GOP members of the House Budget Committee are expected to meet Monday evening to discuss their options. If they can reach an agreement, the panel could consider a budget resolution as soon as Wednesday to send it to the House floor for a vote next week.
In the meantime, the House Ways and Means Committee plans to mark up a “budget savings” package this week that it says will reduce the deficit by $16 billion in two years by targeting overpayments in government programs like the healthcare law.
The Senate will take up President Obama's nominee to lead the Department of Education.
Majority Leader Mitch McConnell scheduled a vote for Monday evening on John King's nomination to be Education secretary.
King has been the department's acting secretary since Arne DuncanArne DuncanProposed Department of Education rule runs counter to ESSA's restrictions In search of the surest Common Core exit route The opt-out movement and the coddling epidemic MORE stepped down last year.
The White House initially indicated it wouldn't formally nominate King to avoid an election-year fight, but Sen. Lamar AlexanderLamar AlexanderOvernight Regulation: Lawsuits pile up against Obama overtime rule The American people are restive, discouraged and sometimes suicidal GOP chairman eyes lame-duck for passing medical cures bill MORE (R-Tenn.)—who chairs the Health, Education, Labor and Pensions Committee—said he promised to give the president's nominee a "fair" hearing.
The HELP Committee approved King in a 16-6 vote late week, with Alexander voting in favor of his nomination. But he still faces opposition from lawmakers in both parties this week.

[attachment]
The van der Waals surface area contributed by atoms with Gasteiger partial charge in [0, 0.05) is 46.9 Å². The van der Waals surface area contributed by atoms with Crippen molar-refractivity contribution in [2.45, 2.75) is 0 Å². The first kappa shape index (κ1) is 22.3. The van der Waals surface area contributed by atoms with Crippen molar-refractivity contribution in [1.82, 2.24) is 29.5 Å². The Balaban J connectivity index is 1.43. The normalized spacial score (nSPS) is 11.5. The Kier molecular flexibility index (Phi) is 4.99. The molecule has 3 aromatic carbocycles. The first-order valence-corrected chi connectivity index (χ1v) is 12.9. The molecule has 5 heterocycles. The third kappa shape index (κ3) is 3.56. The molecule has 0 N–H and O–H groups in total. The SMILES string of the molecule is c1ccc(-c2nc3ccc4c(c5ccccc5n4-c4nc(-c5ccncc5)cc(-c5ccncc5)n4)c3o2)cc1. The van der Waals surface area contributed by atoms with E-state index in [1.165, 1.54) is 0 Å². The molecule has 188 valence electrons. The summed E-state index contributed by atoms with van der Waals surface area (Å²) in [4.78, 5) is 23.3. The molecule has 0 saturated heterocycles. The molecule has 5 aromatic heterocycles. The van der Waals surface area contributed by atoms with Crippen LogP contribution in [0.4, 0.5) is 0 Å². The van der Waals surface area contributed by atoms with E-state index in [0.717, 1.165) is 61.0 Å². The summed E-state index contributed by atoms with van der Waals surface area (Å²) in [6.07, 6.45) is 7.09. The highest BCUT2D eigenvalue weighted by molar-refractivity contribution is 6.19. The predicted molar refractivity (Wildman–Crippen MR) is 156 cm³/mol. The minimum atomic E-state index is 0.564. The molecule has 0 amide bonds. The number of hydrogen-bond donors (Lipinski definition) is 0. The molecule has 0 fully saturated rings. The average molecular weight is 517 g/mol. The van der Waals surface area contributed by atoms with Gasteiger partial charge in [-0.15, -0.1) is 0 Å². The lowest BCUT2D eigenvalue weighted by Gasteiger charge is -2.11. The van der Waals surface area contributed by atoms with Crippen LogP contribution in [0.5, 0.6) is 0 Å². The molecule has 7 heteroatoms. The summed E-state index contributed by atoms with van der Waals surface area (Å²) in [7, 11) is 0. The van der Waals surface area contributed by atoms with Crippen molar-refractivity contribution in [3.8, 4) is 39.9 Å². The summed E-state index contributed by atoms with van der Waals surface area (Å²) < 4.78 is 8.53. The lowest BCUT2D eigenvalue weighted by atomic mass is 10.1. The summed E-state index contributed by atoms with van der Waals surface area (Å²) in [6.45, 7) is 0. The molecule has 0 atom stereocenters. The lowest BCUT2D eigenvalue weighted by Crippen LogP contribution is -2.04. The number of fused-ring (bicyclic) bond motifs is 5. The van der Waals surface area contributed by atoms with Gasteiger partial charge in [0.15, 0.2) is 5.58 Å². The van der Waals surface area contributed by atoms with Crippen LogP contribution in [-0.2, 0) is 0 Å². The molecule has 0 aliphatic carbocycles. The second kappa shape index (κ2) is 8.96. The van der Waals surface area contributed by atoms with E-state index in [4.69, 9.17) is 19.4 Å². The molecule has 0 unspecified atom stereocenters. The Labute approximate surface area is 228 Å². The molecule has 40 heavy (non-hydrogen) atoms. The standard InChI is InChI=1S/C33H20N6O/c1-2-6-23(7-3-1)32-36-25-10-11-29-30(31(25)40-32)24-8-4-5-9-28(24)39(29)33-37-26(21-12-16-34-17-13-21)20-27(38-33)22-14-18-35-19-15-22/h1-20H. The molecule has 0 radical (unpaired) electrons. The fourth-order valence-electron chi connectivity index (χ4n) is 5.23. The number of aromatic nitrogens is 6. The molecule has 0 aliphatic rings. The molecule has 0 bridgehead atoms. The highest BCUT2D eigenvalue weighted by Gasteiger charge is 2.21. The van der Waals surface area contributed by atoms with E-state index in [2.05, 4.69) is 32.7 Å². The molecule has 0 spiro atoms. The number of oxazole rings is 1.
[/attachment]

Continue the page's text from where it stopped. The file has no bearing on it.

Sen. James Lankford (R-Okla.), who had a hold on his nomination, will likely vote against Obama's pick during Monday's vote, according to his office.
Meanwhile, Sen. Elizabeth WarrenElizabeth WarrenOvernight Cybersecurity: FBI probes possible hack of Dems' phones | Trump's '400-pound hacker' | Pressure builds on Yahoo | Poll trolls run wild Wells Fargo board to decide on executive clawbacks Labor Department launches Wells Fargo review MORE (D-Mass.) suggested she would vote against him unless she received "more direct answers" on how he would bolster protections for students who borrow money to pay for college.
The Senate could also wade into a fight over legislation to block states from issuing their own mandatory labeling laws on genetically modified foods (GMOs).
Senators could take up the legislation this week, after it passed earlier this month out of the Agriculture, Nutrition and Forestry Committee.
The legislation—from Sen. Pat RobertsPat RobertsSenate panel approves pension rescue for coal miners Congress set for Saudi showdown with Obama GOP pressures Kerry on Russia's use of Iranian airbase MORE (R-Kansas)—would also establish a voluntary federal standard.
Senate Democrats also introduced their own rival bill earlier this month that would require manufacturers to disclose if a product includes GMOs.
Meanwhile, the House passed its own bill last year despite fierce pushback from consumer groups and Democrats.
No vote or floor time for Roberts' legislation has been scheduled, but Republicans will need the support of at least six Democrats to get it passed.
- Sarah Ferris contributed.